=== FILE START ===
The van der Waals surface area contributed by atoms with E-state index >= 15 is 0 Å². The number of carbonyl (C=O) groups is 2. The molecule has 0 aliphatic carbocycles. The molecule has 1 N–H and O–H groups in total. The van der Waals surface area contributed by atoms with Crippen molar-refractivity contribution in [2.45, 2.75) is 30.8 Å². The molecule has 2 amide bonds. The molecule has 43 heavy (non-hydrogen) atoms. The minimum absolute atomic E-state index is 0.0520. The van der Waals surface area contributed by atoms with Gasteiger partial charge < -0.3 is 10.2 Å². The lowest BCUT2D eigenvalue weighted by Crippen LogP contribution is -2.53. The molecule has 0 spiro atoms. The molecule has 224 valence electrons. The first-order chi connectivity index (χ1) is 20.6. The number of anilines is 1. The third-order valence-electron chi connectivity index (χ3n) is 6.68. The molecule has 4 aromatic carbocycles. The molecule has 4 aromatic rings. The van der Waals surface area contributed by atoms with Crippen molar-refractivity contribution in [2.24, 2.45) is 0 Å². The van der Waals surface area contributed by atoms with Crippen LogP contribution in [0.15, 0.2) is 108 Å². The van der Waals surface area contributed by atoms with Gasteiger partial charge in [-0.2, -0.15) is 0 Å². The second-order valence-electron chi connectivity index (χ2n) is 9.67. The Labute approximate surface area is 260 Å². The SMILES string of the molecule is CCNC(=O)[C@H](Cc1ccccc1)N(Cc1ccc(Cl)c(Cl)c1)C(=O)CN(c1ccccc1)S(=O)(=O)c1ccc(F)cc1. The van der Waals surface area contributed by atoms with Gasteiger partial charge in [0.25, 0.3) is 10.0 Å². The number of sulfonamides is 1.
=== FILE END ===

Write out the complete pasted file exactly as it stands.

The van der Waals surface area contributed by atoms with E-state index >= 15 is 0 Å². The number of carbonyl (C=O) groups is 2. The molecule has 0 aliphatic carbocycles. The molecule has 1 N–H and O–H groups in total. The van der Waals surface area contributed by atoms with Crippen molar-refractivity contribution in [2.45, 2.75) is 30.8 Å². The molecule has 2 amide bonds. The molecule has 43 heavy (non-hydrogen) atoms. The minimum absolute atomic E-state index is 0.0520. The van der Waals surface area contributed by atoms with Gasteiger partial charge < -0.3 is 10.2 Å². The lowest BCUT2D eigenvalue weighted by Crippen LogP contribution is -2.53. The molecule has 0 spiro atoms. The molecule has 224 valence electrons. The first-order chi connectivity index (χ1) is 20.6. The number of anilines is 1. The third-order valence-electron chi connectivity index (χ3n) is 6.68. The molecule has 4 aromatic carbocycles. The molecule has 4 aromatic rings. The van der Waals surface area contributed by atoms with Crippen molar-refractivity contribution in [2.24, 2.45) is 0 Å². The van der Waals surface area contributed by atoms with Crippen LogP contribution in [0.15, 0.2) is 108 Å². The van der Waals surface area contributed by atoms with Gasteiger partial charge in [-0.2, -0.15) is 0 Å². The second-order valence-electron chi connectivity index (χ2n) is 9.67. The Labute approximate surface area is 260 Å². The SMILES string of the molecule is CCNC(=O)[C@H](Cc1ccccc1)N(Cc1ccc(Cl)c(Cl)c1)C(=O)CN(c1ccccc1)S(=O)(=O)c1ccc(F)cc1. The van der Waals surface area contributed by atoms with Gasteiger partial charge in [0.25, 0.3) is 10.0 Å². The number of sulfonamides is 1.